Feeling grey? Now we know why

Feeling grey? Now we know why

Experts have known for years that many people perceive colour differently to others, with what we think of as "blue" often perceived as what we would class as "purple" by someone else, but researchers in the US have published a new study which examines the perception of colour and different shades in more detail than ever before.

According to experts at Rutgers–Camden, the state University of New Jersey, in collaboration with psychologists from the University of Pennsylvania, they have discovered how the brain is able to keep a stable perception of an object"s colour as lighting conditions change.

Sarah Allred, an assistant professor of psychology at Rutgers–Camden, along with Alan L Gilchrist, a professor of psychology at Rutgers–Newark, worked with professor David Brainard and post-doctoral fellow Ana Radonjic, both of the University of Pennsylvania, on the study, which will be published in the journal Current Biology.

"Although we recognise easily the colours of objects in many different environments, this is a difficult problem for the brain," Professor Allred explained.

"For example, consider just the greyscale that goes from black to white. A white piece of paper in bright sunlight reflects thousands of times more light to the eye than a white piece of paper indoors, but both pieces of paper look white. How does the brain do this?"

He noted that the process of seeing an object begins when light reflected off that object hits the light-sensitive structures in the eye, with the perception of an object"s lightness in terms of colour shade depending on the object"s reflectance.

According to the expert, objects that appear lighter reflect a larger percentage of light than those that appear darker, as the brain processes perceptual differences between black and white objects even when illumination of the object changes.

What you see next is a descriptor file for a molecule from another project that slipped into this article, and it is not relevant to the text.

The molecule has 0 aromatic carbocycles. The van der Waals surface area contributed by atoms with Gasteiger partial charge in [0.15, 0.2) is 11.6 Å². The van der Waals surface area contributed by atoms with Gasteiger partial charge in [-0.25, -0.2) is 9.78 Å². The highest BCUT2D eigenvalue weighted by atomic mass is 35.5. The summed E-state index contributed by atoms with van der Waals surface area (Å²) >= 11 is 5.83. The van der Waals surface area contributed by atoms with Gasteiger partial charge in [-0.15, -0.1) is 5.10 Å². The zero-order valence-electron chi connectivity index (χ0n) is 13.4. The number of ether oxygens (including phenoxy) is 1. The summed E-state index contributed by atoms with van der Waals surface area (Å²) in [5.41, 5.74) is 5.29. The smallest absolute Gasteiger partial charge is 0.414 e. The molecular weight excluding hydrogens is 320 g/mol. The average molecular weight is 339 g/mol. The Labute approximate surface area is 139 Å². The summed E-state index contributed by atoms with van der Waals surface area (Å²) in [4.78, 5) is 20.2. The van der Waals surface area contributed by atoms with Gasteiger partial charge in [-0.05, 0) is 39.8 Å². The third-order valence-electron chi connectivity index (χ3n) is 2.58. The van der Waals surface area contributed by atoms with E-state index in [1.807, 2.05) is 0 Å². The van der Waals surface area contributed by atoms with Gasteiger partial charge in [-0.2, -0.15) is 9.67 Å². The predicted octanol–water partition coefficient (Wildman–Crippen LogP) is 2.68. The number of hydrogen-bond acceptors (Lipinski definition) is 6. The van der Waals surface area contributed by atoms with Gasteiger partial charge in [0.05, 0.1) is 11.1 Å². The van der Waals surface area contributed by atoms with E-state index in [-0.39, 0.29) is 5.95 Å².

The expert explained that if the brain did not do this, it would fail to distinguish colour shade in different light and pose a major problem for people going about their daily lives.

Professor Allred said that, in general, white objects reflect around 90 per cent of the light that hits them and black objects reflect about three per cent, which is a ratio of 30 to one, though when they looked at the intensity of light that entered the eye from a typical scene, the ratio was over 10,000 to one.

The scientists explained that this happens because, in addition to having objects with different reflectance, real scenes also have different levels of illumination, with an example being the shadowed region underneath a tree.

According to the experts, they wanted to determine how the brain maps a large range of light intensity onto a much smaller reflectance range, as a long-term hypothesis is that the brain segments scenes into different regions of illumination and then uses ratio coding to decide what looks white.

To verify this, they conducted an experiment in which participants viewed images that had a very large range of light intensities and were asked to look at a 5x5 checkerboard composed of greyscale squares with random intensities spanning the 10,000 to one range.

They were then asked to report what shades of grey a target square looked like by selecting a match from a standardised grey scale.

This visual system relied only on ratios to determine surface lightness, then the ratio of checkerboard intensities the participants reported should have had the same ratio as that of the black and white samples on the reflectance scale, about 100-to-1, but instead the researchers found that this ratio could be as much as 50 times higher, more than 5,000-to-1.

Professor Allred explained: "This research is important because we have falsified the ratio hypothesis, which is currently the most widely invoked explanation of how we perceive lightness.

"We also were able to reject several similar models of lightness. We were able to do this because we measured lightness in such high-range and relatively complex images."

Additionally, the expert noted that despite using behavioural rather than physiological measures, the results provide insight into the neural mechanisms that underlie the behavioural results. 

by Martin Burns

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